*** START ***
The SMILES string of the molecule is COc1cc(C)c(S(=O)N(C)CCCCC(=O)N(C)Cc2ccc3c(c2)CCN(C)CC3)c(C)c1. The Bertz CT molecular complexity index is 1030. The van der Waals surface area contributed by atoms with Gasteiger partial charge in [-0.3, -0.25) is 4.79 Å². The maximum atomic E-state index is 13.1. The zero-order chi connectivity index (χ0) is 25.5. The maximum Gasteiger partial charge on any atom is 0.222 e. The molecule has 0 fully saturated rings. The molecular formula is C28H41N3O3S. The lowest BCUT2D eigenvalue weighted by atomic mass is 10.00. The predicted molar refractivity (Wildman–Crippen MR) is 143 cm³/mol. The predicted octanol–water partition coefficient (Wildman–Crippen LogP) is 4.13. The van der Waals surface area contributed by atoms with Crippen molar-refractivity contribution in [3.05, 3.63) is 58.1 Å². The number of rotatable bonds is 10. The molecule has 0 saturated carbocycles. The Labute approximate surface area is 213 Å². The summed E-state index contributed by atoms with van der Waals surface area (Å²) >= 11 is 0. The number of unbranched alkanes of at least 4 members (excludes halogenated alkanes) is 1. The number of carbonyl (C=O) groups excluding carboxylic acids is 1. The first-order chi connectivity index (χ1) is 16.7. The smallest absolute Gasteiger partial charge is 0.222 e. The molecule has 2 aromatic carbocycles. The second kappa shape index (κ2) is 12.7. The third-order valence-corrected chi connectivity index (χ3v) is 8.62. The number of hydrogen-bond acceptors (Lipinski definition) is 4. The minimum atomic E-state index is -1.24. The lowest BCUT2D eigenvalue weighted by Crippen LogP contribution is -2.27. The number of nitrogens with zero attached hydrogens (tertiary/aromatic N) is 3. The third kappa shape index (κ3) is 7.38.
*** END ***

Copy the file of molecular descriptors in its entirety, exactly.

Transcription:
The SMILES string of the molecule is COc1cc(C)c(S(=O)N(C)CCCCC(=O)N(C)Cc2ccc3c(c2)CCN(C)CC3)c(C)c1. The Bertz CT molecular complexity index is 1030. The van der Waals surface area contributed by atoms with Gasteiger partial charge in [-0.3, -0.25) is 4.79 Å². The maximum atomic E-state index is 13.1. The zero-order chi connectivity index (χ0) is 25.5. The maximum Gasteiger partial charge on any atom is 0.222 e. The molecule has 0 fully saturated rings. The molecular formula is C28H41N3O3S. The lowest BCUT2D eigenvalue weighted by atomic mass is 10.00. The predicted molar refractivity (Wildman–Crippen MR) is 143 cm³/mol. The predicted octanol–water partition coefficient (Wildman–Crippen LogP) is 4.13. The van der Waals surface area contributed by atoms with Crippen molar-refractivity contribution in [3.05, 3.63) is 58.1 Å². The number of rotatable bonds is 10. The molecule has 0 saturated carbocycles. The Labute approximate surface area is 213 Å². The summed E-state index contributed by atoms with van der Waals surface area (Å²) >= 11 is 0. The number of unbranched alkanes of at least 4 members (excludes halogenated alkanes) is 1. The number of carbonyl (C=O) groups excluding carboxylic acids is 1. The first-order chi connectivity index (χ1) is 16.7. The smallest absolute Gasteiger partial charge is 0.222 e. The molecule has 2 aromatic carbocycles. The second kappa shape index (κ2) is 12.7. The third-order valence-corrected chi connectivity index (χ3v) is 8.62. The number of hydrogen-bond acceptors (Lipinski definition) is 4. The minimum atomic E-state index is -1.24. The lowest BCUT2D eigenvalue weighted by Crippen LogP contribution is -2.27. The number of nitrogens with zero attached hydrogens (tertiary/aromatic N) is 3. The third kappa shape index (κ3) is 7.38.